Hannah Lee Johnson
Growing Independence and Fluency
(Faster, Accurate, Independent, Time, Hinge)

 Reading is the hinge to almost everything that we do in our society.  In this lesson children will improve on the speed and accuracy of their reading ability.  This involves time and providing enjoyable and interesting books that are on the children’s individual level and will capture their attention.  Once the children’s interest are caught and they think that they are able to read, they will more likely read independently.  In this lesson the child will choose a book in which they will re-read to improve their speed and accuracy while reading.
-A variety of book with the child’s instructional level of learning
-Monkey chart

1. First the teacher must have an idea of where their children’s reading ability is.  Once the teacher knows this, bring the children over to the book selection and show them how you choose a book. You may pick up the book because it has an interesting cover; you may open the book and skim through it to see if it looks interesting.  You may read the back of the book to see if the topic interests you. If the book doesn’t interest you look for one that does. Show them how to hold up two fingers and read a page of the book.  Every time they come to a word they don’t know have them put a finger down.  If both their fingers go down, then the book is two difficult for them.  Once you have shown the children how you choose a book, allow the children to choose a book from a selection of books within their instructional level (95-98%).
2. “Now that we have a book that is within our range of reading we are going to read it a handful of times to get comfortable and familiar with it.”  Then we would read the book with the child.  “Everyday we are going to read this book together until you can read it all by yourself, without any help from me.  As we read, remember what we do when we come to a word that we don’t know.  We can use cover ups, that is, use our finger to cover up parts of the word so that we can blend the parts together.  After you figure the word out, go back and re-read the sentence. Do you think that you can do that while we read? ”  You can also have the child read with another person/student when they feel comfortable enough to do so.  That person can also help them.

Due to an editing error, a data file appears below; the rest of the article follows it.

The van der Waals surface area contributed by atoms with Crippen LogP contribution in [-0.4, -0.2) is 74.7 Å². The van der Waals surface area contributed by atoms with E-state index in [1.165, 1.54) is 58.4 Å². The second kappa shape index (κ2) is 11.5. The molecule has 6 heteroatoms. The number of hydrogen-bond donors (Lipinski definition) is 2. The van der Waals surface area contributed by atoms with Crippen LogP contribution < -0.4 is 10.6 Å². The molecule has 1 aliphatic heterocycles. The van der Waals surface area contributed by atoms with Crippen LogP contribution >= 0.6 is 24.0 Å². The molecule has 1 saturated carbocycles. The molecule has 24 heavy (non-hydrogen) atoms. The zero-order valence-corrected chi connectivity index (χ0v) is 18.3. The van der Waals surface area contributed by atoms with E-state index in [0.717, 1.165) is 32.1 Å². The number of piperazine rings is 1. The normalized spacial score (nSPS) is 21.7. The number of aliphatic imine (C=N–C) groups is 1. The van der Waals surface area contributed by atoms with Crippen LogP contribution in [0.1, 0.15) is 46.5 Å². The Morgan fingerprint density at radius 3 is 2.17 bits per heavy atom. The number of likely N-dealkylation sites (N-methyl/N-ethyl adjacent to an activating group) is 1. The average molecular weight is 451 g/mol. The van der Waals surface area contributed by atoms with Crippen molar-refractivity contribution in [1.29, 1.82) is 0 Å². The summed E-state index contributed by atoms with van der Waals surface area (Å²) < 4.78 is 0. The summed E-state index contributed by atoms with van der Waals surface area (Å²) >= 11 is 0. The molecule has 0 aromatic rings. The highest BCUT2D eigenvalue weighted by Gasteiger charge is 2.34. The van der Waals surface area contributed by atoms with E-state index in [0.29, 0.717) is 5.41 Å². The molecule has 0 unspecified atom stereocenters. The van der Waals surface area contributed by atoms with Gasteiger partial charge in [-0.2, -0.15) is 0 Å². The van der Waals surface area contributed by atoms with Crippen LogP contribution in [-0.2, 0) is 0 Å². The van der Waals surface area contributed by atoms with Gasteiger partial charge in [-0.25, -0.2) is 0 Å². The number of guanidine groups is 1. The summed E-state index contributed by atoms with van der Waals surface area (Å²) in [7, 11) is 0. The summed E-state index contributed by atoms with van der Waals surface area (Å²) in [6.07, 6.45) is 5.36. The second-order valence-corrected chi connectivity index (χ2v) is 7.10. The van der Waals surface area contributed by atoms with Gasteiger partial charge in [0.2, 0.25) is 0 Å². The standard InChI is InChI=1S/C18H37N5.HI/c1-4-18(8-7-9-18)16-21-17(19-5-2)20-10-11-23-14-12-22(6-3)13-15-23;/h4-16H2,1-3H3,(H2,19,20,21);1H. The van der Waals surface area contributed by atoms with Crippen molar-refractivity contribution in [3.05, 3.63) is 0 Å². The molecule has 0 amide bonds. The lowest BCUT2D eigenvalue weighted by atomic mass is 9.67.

3. “Now that you have a handle on the book we are going to use this chart to mark our improvement in speed while we are reading.  I am going to time you for one minute then we are going to move the monkey up the tree, charting your progress.  When I tell you to begin, try to read as fast as you can making as little mistakes as possible.”   The chart will be made with 10 word increments on one side and on the other will be how many words they missed.  This will be a good way of assessment, because I am encouraging the child to strive for a goal: the monkey getting the bananas!
4. Also sometime in the day have a time when the children can just read by themselves.  This time should be fun and relaxing.  There shouldn’t be any pressure to read a certain amount of books.  The child should also be reading with almost 100% accuracy the books that they choose.

Reference:    http://www.auburn.edu/rdggenie/fluency.html  Reading Genie: How to develop Reading fluency

Monkey Chart:

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